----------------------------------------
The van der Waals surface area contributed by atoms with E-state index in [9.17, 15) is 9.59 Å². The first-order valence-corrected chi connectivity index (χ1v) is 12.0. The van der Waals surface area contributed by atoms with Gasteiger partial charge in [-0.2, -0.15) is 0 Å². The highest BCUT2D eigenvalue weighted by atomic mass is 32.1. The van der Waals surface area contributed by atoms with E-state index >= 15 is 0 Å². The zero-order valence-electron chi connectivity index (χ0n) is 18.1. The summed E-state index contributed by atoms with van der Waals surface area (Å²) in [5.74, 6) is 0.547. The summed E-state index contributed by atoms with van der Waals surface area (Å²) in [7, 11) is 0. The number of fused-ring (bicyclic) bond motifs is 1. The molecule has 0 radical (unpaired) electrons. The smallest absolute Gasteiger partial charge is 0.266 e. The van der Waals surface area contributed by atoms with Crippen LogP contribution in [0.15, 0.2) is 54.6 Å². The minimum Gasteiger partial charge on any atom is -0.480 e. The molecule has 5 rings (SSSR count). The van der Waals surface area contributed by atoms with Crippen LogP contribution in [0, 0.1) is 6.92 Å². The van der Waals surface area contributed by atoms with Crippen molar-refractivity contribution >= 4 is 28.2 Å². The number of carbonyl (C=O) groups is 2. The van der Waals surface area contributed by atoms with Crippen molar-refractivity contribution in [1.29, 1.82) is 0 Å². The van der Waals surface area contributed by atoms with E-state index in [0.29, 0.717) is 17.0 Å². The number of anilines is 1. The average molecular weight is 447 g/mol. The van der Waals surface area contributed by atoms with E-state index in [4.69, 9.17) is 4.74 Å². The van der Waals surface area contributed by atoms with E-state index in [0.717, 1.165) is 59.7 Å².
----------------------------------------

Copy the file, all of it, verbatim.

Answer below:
The van der Waals surface area contributed by atoms with E-state index in [9.17, 15) is 9.59 Å². The first-order valence-corrected chi connectivity index (χ1v) is 12.0. The van der Waals surface area contributed by atoms with Gasteiger partial charge in [-0.2, -0.15) is 0 Å². The highest BCUT2D eigenvalue weighted by atomic mass is 32.1. The van der Waals surface area contributed by atoms with E-state index >= 15 is 0 Å². The zero-order valence-electron chi connectivity index (χ0n) is 18.1. The summed E-state index contributed by atoms with van der Waals surface area (Å²) in [5.74, 6) is 0.547. The summed E-state index contributed by atoms with van der Waals surface area (Å²) in [7, 11) is 0. The number of fused-ring (bicyclic) bond motifs is 1. The molecule has 0 radical (unpaired) electrons. The smallest absolute Gasteiger partial charge is 0.266 e. The van der Waals surface area contributed by atoms with Crippen LogP contribution in [0.15, 0.2) is 54.6 Å². The minimum Gasteiger partial charge on any atom is -0.480 e. The molecule has 5 rings (SSSR count). The van der Waals surface area contributed by atoms with Crippen LogP contribution in [0, 0.1) is 6.92 Å². The van der Waals surface area contributed by atoms with Crippen molar-refractivity contribution >= 4 is 28.2 Å². The number of carbonyl (C=O) groups is 2. The van der Waals surface area contributed by atoms with Crippen molar-refractivity contribution in [1.29, 1.82) is 0 Å². The van der Waals surface area contributed by atoms with E-state index in [0.29, 0.717) is 17.0 Å². The number of anilines is 1. The average molecular weight is 447 g/mol. The van der Waals surface area contributed by atoms with E-state index in [4.69, 9.17) is 4.74 Å². The van der Waals surface area contributed by atoms with E-state index in [0.717, 1.165) is 59.7 Å².